Tag Archives: Larson Shores Architecture

Design Diary: Rockledge House by Larson Shores Architects

I have many Design Diary posts for you—looks at homes I’ve written about for Boston print publications, but have yet to feature. This home, designed by Carrie Shores of Larson Shores Architects is an eco-friendly project we featured (on the cover) of the Boston Globe Magazine in December 2009.  The article, called  “Living A Vision” was photographed by James R. Salomon.

I flew up to Rockland, Maine to see the house, interview homeowner Rhonda Nordstrom, and isit her spa, which I blogged about here: Beauty Break: Rheal Day Spa. But before you click over, scroll through to see Rhonda Nordstrom’s green home in coastal Maine.

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Photo by James R. Salomon

The two-story house, which replaced a small cottage that had no heat or running water in winter, is 1,400-square-feet, and sited on two-tenths of an acre with a very New England view. They didn’t cut down any trees, but had to do a lot of excavation and grading. The house is sited so passersby can enjoy the view of the harbor.

The exterior is shingled, to blend with the Maine vernacular, though the trim is painted black. The arrangement of windows and the overhang of the back porch lend a modern feel. They left the metal chimney pipe exposed, to echo the sensibility of the working waterfront.

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Photo by James R. Salomon

Eco-friendly finishes are mixed with a contemporary and Scandinavian aesthetic. (Rhonda’s husband’s parents are from Sweden.) The kitchen cabinetry is Ikea, which fit the look and budget.

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Photo by James R. Salomon

There’s no basement, just a concrete slab. Instead of covering over it, Shores incorporated it into the design. The first floor is stained, polished concrete, with radiant heat. The countertop is Corian. Beyond the eating area, sliders open into the grassy yard, which leads to the water.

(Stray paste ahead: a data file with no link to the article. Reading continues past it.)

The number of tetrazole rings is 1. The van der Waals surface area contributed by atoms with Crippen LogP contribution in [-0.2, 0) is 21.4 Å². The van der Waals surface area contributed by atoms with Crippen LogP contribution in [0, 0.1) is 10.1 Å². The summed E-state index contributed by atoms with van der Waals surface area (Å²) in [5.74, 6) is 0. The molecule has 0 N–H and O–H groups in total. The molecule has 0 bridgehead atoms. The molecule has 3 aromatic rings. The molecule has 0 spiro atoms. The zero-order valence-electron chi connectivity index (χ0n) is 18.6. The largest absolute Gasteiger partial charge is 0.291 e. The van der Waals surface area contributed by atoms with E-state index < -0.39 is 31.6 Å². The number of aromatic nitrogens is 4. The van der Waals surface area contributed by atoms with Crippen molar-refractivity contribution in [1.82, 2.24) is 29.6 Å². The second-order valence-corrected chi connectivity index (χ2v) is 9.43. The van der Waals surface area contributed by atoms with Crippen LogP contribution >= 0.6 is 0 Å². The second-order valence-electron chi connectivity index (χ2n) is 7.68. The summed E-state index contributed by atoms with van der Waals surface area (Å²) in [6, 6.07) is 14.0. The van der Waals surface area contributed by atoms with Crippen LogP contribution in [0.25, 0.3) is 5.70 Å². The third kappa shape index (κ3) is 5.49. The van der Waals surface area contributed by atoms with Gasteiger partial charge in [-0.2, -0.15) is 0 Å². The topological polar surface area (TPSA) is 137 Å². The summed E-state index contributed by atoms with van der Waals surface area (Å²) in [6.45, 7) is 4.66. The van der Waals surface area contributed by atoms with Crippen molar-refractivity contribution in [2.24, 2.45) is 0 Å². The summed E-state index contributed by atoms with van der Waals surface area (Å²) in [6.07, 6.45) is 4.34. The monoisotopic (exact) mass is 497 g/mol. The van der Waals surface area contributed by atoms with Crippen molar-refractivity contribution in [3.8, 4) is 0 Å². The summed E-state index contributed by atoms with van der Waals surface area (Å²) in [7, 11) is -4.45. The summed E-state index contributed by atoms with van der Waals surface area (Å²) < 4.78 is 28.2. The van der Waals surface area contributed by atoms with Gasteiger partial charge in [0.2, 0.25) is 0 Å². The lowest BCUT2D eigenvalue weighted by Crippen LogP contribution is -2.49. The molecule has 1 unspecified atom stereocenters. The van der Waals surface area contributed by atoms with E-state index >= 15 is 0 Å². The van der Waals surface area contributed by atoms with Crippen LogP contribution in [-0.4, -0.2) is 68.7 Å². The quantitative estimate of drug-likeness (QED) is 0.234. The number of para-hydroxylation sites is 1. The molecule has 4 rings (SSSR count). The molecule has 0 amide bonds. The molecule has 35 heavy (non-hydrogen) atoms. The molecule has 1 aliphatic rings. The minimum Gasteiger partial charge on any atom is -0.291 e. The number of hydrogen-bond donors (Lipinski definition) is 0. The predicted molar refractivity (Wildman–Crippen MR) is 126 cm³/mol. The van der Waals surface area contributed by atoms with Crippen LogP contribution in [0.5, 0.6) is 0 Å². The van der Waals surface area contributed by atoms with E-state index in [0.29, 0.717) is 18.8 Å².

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Photo by StyleCarrot

Take a close look—under the artwork, there’s a niche for the dog crate.
Table and chairs from Ikea.

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Photo by James R. Salomon

The raised fireplace is easy to access. Rhonda insisted on window seats.

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Photo by James R. Salomon

The stairs and second floor are done in bamboo, also with radiant heat.

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Photo by James R. Salomon

Built-ins make the most of the space. Rhonda got a window seat here too.

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Photo by StyleCarrot

A fan keeps the air moving. Notice the cathedral ceilings.

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Photo by James R. Salomon

The bathroom floor is lined with ipe leftover from the deck.
The tiles are recycled glass mosaics.

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Photo by James R. Salomon

The bedroom opens onto the back porch.
You can see the boats out the window.

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Photo by James R. Salomon

The railing is industrial steel and wire.

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Photo by James R. Salomon

The harbor, which you can see from every room in the house,
is one of the largest lobster shipping ports in the country.

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